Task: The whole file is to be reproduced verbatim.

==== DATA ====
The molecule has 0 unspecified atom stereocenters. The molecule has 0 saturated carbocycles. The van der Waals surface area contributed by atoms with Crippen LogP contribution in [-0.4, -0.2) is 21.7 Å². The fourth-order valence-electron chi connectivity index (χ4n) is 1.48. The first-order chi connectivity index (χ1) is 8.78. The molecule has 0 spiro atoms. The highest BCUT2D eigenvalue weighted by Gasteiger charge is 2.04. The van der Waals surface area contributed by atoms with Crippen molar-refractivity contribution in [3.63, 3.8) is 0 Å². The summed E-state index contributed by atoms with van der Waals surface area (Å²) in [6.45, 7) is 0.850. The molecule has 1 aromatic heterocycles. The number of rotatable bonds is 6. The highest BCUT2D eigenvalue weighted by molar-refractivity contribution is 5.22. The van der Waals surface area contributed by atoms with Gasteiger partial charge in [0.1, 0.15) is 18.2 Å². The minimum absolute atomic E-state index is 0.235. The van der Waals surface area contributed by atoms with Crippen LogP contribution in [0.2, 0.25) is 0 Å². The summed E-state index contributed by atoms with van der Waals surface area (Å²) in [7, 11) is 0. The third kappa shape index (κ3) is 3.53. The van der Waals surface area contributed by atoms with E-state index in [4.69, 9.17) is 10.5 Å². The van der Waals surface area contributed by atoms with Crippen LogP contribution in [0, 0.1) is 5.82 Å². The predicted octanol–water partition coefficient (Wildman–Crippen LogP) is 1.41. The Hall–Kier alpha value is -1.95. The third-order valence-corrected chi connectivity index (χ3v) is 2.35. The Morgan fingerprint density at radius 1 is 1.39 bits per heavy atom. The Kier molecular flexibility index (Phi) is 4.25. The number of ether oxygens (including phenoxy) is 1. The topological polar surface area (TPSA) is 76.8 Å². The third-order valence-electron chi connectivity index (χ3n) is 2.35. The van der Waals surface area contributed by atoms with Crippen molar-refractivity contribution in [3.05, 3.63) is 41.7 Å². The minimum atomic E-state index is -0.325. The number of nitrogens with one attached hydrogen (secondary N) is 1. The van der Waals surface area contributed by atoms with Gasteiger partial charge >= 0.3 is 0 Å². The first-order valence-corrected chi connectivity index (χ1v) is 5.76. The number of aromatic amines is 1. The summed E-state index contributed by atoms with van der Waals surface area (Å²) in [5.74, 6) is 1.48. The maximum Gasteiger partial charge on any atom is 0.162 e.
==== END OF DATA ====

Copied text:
The molecule has 0 unspecified atom stereocenters. The molecule has 0 saturated carbocycles. The van der Waals surface area contributed by atoms with Crippen LogP contribution in [-0.4, -0.2) is 21.7 Å². The fourth-order valence-electron chi connectivity index (χ4n) is 1.48. The first-order chi connectivity index (χ1) is 8.78. The molecule has 0 spiro atoms. The highest BCUT2D eigenvalue weighted by Gasteiger charge is 2.04. The van der Waals surface area contributed by atoms with Crippen molar-refractivity contribution in [3.63, 3.8) is 0 Å². The summed E-state index contributed by atoms with van der Waals surface area (Å²) in [6.45, 7) is 0.850. The molecule has 1 aromatic heterocycles. The number of rotatable bonds is 6. The highest BCUT2D eigenvalue weighted by molar-refractivity contribution is 5.22. The van der Waals surface area contributed by atoms with Gasteiger partial charge in [0.1, 0.15) is 18.2 Å². The minimum absolute atomic E-state index is 0.235. The van der Waals surface area contributed by atoms with Crippen LogP contribution in [0.2, 0.25) is 0 Å². The summed E-state index contributed by atoms with van der Waals surface area (Å²) in [7, 11) is 0. The third kappa shape index (κ3) is 3.53. The van der Waals surface area contributed by atoms with E-state index in [4.69, 9.17) is 10.5 Å². The van der Waals surface area contributed by atoms with Crippen LogP contribution in [0, 0.1) is 5.82 Å². The predicted octanol–water partition coefficient (Wildman–Crippen LogP) is 1.41. The Hall–Kier alpha value is -1.95. The third-order valence-corrected chi connectivity index (χ3v) is 2.35. The Morgan fingerprint density at radius 1 is 1.39 bits per heavy atom. The Kier molecular flexibility index (Phi) is 4.25. The number of ether oxygens (including phenoxy) is 1. The topological polar surface area (TPSA) is 76.8 Å². The third-order valence-electron chi connectivity index (χ3n) is 2.35. The van der Waals surface area contributed by atoms with Crippen molar-refractivity contribution in [3.05, 3.63) is 41.7 Å². The minimum atomic E-state index is -0.325. The number of nitrogens with one attached hydrogen (secondary N) is 1. The van der Waals surface area contributed by atoms with Gasteiger partial charge >= 0.3 is 0 Å². The first-order valence-corrected chi connectivity index (χ1v) is 5.76. The number of aromatic amines is 1. The summed E-state index contributed by atoms with van der Waals surface area (Å²) in [5.74, 6) is 1.48. The maximum Gasteiger partial charge on any atom is 0.162 e.